This Article answers two of the most urgent and important questions facing the contemporary law of armed conflict. First, how certain must a soldier be that a given individual is a combatant and not a civilian before attacking that individual? Second, what risks must soldiers accept to themselves and to their mission in order to reduce the risk of mistakenly killing civilians?
In the absence of clear legal rules, leading states, scholars, and practitioners have embraced a “Balancing Approach” according to which both the required level of certainty and the required level of risk vary with the balance of military and humanitarian considerations. However, this Article shows that the Balancing Approach ignores the moral asymmetries between killing and letting die and between intentionally and unintentionally killing civilians. As a result, in a wide variety of situations, the Balancing Approach would permit soldiers to intentionally kill individuals who are either probably, much more likely, or almost certainly civilians rather than combatants. These implausible implications expose the fatal defects of the Balancing Approach and demonstrate the need for a morally defensible alternative.
To meet this need, this Article develops a deontological account of both the required level of certainty and the required level of risk. The first part of this new account, “Deontological Targeting,” prohibits a soldier from intentionally killing an individual if the soldier believes the individual is a civilian, or if the soldier does not reasonably believe the individual is a combatant. These constraints establish a minimum threshold of certainty that soldiers must reach before using deadly force. Above the reasonable belief threshold, the required level of certainty varies with the relative costs of error but, crucially, also reflects the moral asymmetry between killing and letting die. In particular, except in rare cases, targeted killing operations against individuals who pose no immediate threat are permissible only if there is conclusive reason to believe that the individuals are combatants.
The second part of this new account, “Deontological Precaution,” requires, at a minimum, that soldiers take as much risk as necessary to reach the required level of certainty. In addition, soldiers must take further precautions unless doing so would increase the risk to the soldiers substantially more than doing so would decrease the risk to civilians. If soldiers are unwilling or unable to reach the required level of certainty or accept the required level of risk then they must hold their fire. The Article concludes by distilling these complex moral principles into new legal rules, reinterpretations of existing legal rules, and model rules of engagement in which soldiers can be trained and that can guide soldiers through the fog of war.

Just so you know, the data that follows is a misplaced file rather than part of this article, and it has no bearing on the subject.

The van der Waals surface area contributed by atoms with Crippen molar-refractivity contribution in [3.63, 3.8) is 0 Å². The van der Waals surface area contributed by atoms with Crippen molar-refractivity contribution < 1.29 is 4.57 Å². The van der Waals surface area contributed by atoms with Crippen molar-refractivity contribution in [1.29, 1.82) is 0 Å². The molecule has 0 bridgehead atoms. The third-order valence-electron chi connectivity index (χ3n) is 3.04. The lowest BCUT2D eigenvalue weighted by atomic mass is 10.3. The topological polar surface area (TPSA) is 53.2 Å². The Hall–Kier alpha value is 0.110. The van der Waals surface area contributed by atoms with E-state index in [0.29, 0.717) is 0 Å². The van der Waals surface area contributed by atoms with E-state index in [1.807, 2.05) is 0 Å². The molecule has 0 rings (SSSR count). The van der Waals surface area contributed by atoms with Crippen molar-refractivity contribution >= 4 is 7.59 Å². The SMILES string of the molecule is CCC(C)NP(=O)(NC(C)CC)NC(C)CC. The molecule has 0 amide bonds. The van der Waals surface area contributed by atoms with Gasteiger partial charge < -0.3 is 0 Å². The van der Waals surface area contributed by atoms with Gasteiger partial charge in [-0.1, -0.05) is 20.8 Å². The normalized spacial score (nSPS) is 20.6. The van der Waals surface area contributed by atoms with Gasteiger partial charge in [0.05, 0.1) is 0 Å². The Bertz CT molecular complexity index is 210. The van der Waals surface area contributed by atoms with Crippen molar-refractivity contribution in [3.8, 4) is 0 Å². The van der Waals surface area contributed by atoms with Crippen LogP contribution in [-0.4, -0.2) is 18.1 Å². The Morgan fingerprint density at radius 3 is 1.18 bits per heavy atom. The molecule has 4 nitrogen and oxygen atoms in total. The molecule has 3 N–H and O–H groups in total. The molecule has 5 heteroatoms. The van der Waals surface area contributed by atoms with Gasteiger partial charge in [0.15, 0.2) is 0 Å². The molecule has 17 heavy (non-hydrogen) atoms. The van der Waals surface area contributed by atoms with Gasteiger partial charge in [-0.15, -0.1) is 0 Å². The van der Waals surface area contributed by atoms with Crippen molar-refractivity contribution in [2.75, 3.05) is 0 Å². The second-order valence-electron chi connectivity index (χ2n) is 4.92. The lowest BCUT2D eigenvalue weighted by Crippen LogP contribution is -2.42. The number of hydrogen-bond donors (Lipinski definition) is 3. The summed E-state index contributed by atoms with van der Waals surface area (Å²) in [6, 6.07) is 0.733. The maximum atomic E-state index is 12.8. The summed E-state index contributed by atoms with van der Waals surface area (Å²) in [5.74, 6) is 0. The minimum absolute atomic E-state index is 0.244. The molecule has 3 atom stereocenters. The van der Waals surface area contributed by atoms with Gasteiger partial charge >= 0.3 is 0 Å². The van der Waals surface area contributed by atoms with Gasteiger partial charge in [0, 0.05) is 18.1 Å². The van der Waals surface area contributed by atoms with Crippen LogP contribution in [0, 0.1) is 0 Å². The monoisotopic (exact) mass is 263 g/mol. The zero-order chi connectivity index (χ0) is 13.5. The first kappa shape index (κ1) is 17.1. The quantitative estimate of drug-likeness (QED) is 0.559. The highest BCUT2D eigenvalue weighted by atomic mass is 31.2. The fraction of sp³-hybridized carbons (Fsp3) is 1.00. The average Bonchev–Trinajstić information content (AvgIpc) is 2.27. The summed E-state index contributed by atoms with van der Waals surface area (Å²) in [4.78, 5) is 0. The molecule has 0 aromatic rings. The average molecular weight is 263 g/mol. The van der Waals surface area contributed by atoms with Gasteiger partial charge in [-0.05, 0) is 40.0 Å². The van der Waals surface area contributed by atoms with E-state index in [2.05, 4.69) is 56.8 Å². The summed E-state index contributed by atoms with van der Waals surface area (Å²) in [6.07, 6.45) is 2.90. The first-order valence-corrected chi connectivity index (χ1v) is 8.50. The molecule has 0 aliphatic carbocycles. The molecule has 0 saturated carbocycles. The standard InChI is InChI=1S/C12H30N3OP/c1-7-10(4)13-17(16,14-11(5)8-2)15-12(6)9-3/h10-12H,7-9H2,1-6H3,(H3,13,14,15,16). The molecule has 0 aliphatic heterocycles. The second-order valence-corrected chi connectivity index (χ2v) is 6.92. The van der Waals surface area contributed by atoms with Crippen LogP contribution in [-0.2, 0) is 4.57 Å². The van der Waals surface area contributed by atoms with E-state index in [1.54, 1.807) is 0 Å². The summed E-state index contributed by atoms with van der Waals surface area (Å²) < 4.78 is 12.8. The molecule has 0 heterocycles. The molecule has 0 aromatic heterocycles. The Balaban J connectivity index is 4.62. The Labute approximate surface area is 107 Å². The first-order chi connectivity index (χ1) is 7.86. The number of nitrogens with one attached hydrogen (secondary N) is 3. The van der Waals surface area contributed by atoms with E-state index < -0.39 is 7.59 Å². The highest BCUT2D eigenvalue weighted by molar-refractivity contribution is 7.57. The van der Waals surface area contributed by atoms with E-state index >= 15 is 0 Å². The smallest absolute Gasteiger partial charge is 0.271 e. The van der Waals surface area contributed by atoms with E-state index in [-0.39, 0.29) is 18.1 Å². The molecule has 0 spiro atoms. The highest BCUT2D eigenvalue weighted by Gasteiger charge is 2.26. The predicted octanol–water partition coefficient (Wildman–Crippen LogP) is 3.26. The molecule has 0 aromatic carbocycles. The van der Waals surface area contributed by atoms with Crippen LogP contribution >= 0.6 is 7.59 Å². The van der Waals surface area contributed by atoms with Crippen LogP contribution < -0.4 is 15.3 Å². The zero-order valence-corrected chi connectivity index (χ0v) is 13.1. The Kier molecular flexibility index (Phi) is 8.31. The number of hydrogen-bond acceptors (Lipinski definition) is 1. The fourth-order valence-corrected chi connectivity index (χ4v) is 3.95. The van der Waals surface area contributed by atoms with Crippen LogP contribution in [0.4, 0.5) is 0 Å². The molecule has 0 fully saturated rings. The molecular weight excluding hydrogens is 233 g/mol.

On September 16, 2007, allegedly without any provocation or justification, personnel from the security firm formerly known as Blackwater Worldwide1 fired into Baghdad’s crowded Nisoor Square and killed seventeen Iraqi civilians. To date, neither the firm nor its employees have been held accountable for this incident. Moreover, a report issued by a U.S. House of Representatives oversight panel in October 2007 indicated that “Blackwater employees had been involved in at least 196 firefights in Iraq since 2005, an average of 1.4 shootings per week.” The report also stated that in 84 percent of these incidents, Blackwater personnel were the first to fire even though, by contract, they were allowed to fire only in self-defense.
Unfortunately, Blackwater is neither the first nor the only security firm to commit human rights abuses. In the late 1990s, personnel from another security firm, DynCorp International, allegedly bought women and girls as sex slaves while deployed in Bosnia. The only punishment rendered on the personnel responsible for these human rights abuses was the termination of their employment contracts. Moreover, despite these allegations, the firm later received a contract in Iraq worth $250 million.
Laura Dickinson’s recent article in this journal substantially improves appreciation of how the United States has detained suspects and instituted military commissions as well as of the roles played by the controversial procedure and tribunals when fighting terrorism. She meticulously traces how detentions and the commissions evolved, trenchantly criticizes them, and persuasively shows international tribunals’ comparative advantage. Dickinson accords relevant domestic case precedent a somewhat laconic analysis, however. For example, she briefly mentions separation-of-powers concerns and Supreme Court opinions that detentions and military commissions implicate while rather tersely assessing Ex parte Quirin, the Second World War decision on which President George W. Bush’s Administration has heavily relied to detain suspects, to create the tribunals, and to support numerous antiterrorism initiatives, especially litigation. Dickinson suggests that closer evaluation of these critical rulings is unwarranted because they lack application for her work and others have explored the opinions. Dickinson’s treatment allows many observers, most prominently cabinet members and federal judges, to overstate Quirin and to ignore Youngstown Sheet & Tube Co. v. Sawyer.
Dickinson contributes substantially to the ongoing debate over the use of detentions and military commissions in national emergencies. She illuminates myriad complex phenomena and convincingly demonstrates how international tribunals are preferable. Her recommendation may prove superior in terms of theory, policy, and international law. Nonetheless, the very realpolitik that Dickinson so incisively criticizes, and is so clearly exemplified by the Bush Administration’s war on terrorism, mandates elaboration of the governing United States case law.